Ten years after 32 people died in a fire that ripped through a residential complex for seniors in rural Quebec, around a quarter of all private seniors’ residences in the province are still struggling to comply with a requirement to install sprinkler systems.

The January 2014 fire at the Résidence du Havre in L’Isle-Verte, Que. — nearly 200 kilometres northeast of Quebec City — sent shock waves through the province. A subsequent investigation and 2015 report by the Quebec coroner’s office led the provincial government to mandate sprinklers in all seniors’ residences, with exceptions for institutions housing fewer than 10 people.

Now, time is running out for some residences to meet the requirement. In his report, Coroner Cyrille Delâge suggested giving residences five years to comply. The provincial government eventually extended the deadline to Dec. 2, 2024.

As of the end of last year, 353 of Quebec’s 1,413 private seniors’ residents had still not installed sprinklers, according to data shared with The Canadian Press by the office of the provincial minister responsible for seniors, Sonia Bélanger.

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Those 353 complexes are disproportionately smaller in size. Though they represent one-fourth of all residences, they comprise just 4.5 per cent of existing seniors’ residence units.

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One hundred eighty-four of them have fewer than ten units and could thus qualify for an exemption if they have met other fire safety requirements. The other 169 risk becoming non-compliant in December and losing their right to operate, says Hans Brouillette, public affairs director of the Regroupement québécois des résidences pour aînés, a non-profit organization that represents privately owned seniors residences in Quebec.

“The deadline is really coming too quickly now to hope that everyone will be compliant by then,” he warned in an interview.

The cost of sprinkler installation is the main barrier. Though the government has offered financial aid, those packages often underestimate the true cost of installation, especially in rural areas, where contractors may incur additional travel, accommodation and meal expenses, and where more work may be required to connect to municipal water networks, Brouillette explained.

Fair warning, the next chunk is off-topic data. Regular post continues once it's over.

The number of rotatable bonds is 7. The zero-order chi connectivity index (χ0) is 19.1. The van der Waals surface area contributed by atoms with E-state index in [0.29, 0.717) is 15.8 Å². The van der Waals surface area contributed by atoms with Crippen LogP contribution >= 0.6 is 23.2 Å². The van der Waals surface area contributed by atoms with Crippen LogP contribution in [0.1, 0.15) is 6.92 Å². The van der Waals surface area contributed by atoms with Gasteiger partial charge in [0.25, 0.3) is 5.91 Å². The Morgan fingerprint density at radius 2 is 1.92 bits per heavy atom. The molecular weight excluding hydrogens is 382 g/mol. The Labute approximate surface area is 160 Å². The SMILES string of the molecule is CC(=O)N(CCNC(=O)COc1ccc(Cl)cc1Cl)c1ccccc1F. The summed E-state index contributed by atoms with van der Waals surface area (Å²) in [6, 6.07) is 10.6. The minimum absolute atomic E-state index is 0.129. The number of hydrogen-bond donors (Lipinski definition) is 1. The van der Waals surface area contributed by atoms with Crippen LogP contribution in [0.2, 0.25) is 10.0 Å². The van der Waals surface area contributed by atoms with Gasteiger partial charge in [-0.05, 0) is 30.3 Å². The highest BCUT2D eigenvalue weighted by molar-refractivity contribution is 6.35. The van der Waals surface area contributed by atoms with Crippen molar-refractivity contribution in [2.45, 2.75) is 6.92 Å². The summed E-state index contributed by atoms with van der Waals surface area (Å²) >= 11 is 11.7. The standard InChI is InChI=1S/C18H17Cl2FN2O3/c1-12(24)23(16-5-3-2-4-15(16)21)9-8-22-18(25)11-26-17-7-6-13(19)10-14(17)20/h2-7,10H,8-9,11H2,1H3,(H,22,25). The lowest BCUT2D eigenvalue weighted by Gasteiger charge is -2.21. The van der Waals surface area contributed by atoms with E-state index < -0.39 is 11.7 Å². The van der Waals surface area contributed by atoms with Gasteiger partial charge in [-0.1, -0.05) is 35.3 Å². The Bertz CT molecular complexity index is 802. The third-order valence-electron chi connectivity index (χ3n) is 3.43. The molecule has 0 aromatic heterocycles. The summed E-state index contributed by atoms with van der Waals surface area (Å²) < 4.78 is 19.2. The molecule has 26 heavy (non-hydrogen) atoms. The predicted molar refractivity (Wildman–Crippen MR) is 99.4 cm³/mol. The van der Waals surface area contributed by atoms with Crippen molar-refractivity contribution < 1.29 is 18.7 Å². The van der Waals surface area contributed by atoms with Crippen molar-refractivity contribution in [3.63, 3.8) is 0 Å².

“We’ve seen bids for $100,000, but the subsidy for such a connection is only $40,000,” he said. “Where is the missing $60,000 going to come from?”

Inflation, rising interest rates and high labour costs have compounded the problem in recent years. Insurance premiums have risen, too, and sprinkler installation increases them further due to the added risk of leaking pipes and water damage.

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“The regulation, more than any other, has caused costs to jump, explode,” Brouillette continued. “These are sudden amounts of money that come along and completely break your business model and your ability to finance this work. So closures become inevitable, and certainly a majority of closures are attributable to this measure.”

In other industries, increased costs due to regulation change can be passed along to the consumer. But that’s not possible for Quebec seniors’ residences because of rent control regulations and seniors’ limited ability to pay, Brouillette explained. Smaller residences also see a greater financial burden because the cost of sprinkler installation is spread out over fewer units and banks might see insufficient revenue to approve loans.

Brouillette’s organization thinks Quebec should have fully funded sprinkler installation from the outset. “It’s too late now,” he said. “A thousand seniors residences have closed in the last 10 years, not all because of sprinklers, but it’s major.”

“We all agree that lives don’t have a price,” he continued. “But they do when it comes to measuring the ability to pay.”

&copy 2024 The Canadian Press

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